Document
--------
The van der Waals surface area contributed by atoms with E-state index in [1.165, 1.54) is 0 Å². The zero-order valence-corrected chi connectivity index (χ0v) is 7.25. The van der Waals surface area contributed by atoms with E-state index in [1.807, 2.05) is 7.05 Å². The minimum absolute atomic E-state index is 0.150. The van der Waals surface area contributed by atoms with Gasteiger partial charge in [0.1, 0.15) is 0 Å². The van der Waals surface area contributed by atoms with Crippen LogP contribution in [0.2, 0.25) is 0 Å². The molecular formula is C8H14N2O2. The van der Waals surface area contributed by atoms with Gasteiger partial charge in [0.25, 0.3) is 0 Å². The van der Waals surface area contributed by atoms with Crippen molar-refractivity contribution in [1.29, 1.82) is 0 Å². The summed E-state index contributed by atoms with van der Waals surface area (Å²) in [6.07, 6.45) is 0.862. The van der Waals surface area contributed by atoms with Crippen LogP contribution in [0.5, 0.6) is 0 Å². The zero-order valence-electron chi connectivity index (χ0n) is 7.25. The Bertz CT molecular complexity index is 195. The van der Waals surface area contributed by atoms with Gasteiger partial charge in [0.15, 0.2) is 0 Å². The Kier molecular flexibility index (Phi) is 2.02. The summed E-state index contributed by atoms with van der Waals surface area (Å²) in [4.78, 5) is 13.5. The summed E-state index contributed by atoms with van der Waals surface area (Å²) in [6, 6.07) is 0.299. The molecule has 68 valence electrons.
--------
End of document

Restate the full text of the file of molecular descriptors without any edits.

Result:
The van der Waals surface area contributed by atoms with E-state index in [1.165, 1.54) is 0 Å². The zero-order valence-corrected chi connectivity index (χ0v) is 7.25. The van der Waals surface area contributed by atoms with E-state index in [1.807, 2.05) is 7.05 Å². The minimum absolute atomic E-state index is 0.150. The van der Waals surface area contributed by atoms with Gasteiger partial charge in [0.1, 0.15) is 0 Å². The van der Waals surface area contributed by atoms with Crippen LogP contribution in [0.2, 0.25) is 0 Å². The molecular formula is C8H14N2O2. The van der Waals surface area contributed by atoms with Gasteiger partial charge in [0.25, 0.3) is 0 Å². The van der Waals surface area contributed by atoms with Crippen molar-refractivity contribution in [1.29, 1.82) is 0 Å². The summed E-state index contributed by atoms with van der Waals surface area (Å²) in [6.07, 6.45) is 0.862. The van der Waals surface area contributed by atoms with Crippen LogP contribution in [0.5, 0.6) is 0 Å². The zero-order valence-electron chi connectivity index (χ0n) is 7.25. The Bertz CT molecular complexity index is 195. The van der Waals surface area contributed by atoms with Gasteiger partial charge in [0.15, 0.2) is 0 Å². The Kier molecular flexibility index (Phi) is 2.02. The summed E-state index contributed by atoms with van der Waals surface area (Å²) in [4.78, 5) is 13.5. The summed E-state index contributed by atoms with van der Waals surface area (Å²) in [6, 6.07) is 0.299. The molecule has 68 valence electrons.